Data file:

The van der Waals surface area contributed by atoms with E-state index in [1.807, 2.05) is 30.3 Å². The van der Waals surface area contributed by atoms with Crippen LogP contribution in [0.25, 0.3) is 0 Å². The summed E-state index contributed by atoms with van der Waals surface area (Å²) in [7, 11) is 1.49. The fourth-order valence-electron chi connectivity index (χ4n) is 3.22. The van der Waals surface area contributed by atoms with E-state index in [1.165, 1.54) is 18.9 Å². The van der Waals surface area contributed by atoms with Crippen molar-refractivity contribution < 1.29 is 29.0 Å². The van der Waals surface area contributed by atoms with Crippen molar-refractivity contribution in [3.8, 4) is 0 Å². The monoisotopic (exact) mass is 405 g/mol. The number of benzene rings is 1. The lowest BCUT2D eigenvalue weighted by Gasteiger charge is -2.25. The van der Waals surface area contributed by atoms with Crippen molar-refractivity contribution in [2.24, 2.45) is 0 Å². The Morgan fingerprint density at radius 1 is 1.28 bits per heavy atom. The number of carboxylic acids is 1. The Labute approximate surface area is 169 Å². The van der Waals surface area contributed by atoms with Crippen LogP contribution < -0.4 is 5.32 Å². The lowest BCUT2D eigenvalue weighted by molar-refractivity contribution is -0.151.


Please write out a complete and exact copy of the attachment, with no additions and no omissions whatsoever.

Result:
The van der Waals surface area contributed by atoms with E-state index in [1.807, 2.05) is 30.3 Å². The van der Waals surface area contributed by atoms with Crippen LogP contribution in [0.25, 0.3) is 0 Å². The summed E-state index contributed by atoms with van der Waals surface area (Å²) in [7, 11) is 1.49. The fourth-order valence-electron chi connectivity index (χ4n) is 3.22. The van der Waals surface area contributed by atoms with E-state index in [1.165, 1.54) is 18.9 Å². The van der Waals surface area contributed by atoms with Crippen molar-refractivity contribution < 1.29 is 29.0 Å². The van der Waals surface area contributed by atoms with Crippen molar-refractivity contribution in [3.8, 4) is 0 Å². The monoisotopic (exact) mass is 405 g/mol. The number of benzene rings is 1. The lowest BCUT2D eigenvalue weighted by Gasteiger charge is -2.25. The van der Waals surface area contributed by atoms with Crippen molar-refractivity contribution in [2.24, 2.45) is 0 Å². The Morgan fingerprint density at radius 1 is 1.28 bits per heavy atom. The number of carboxylic acids is 1. The Labute approximate surface area is 169 Å². The van der Waals surface area contributed by atoms with Crippen LogP contribution < -0.4 is 5.32 Å². The lowest BCUT2D eigenvalue weighted by molar-refractivity contribution is -0.151.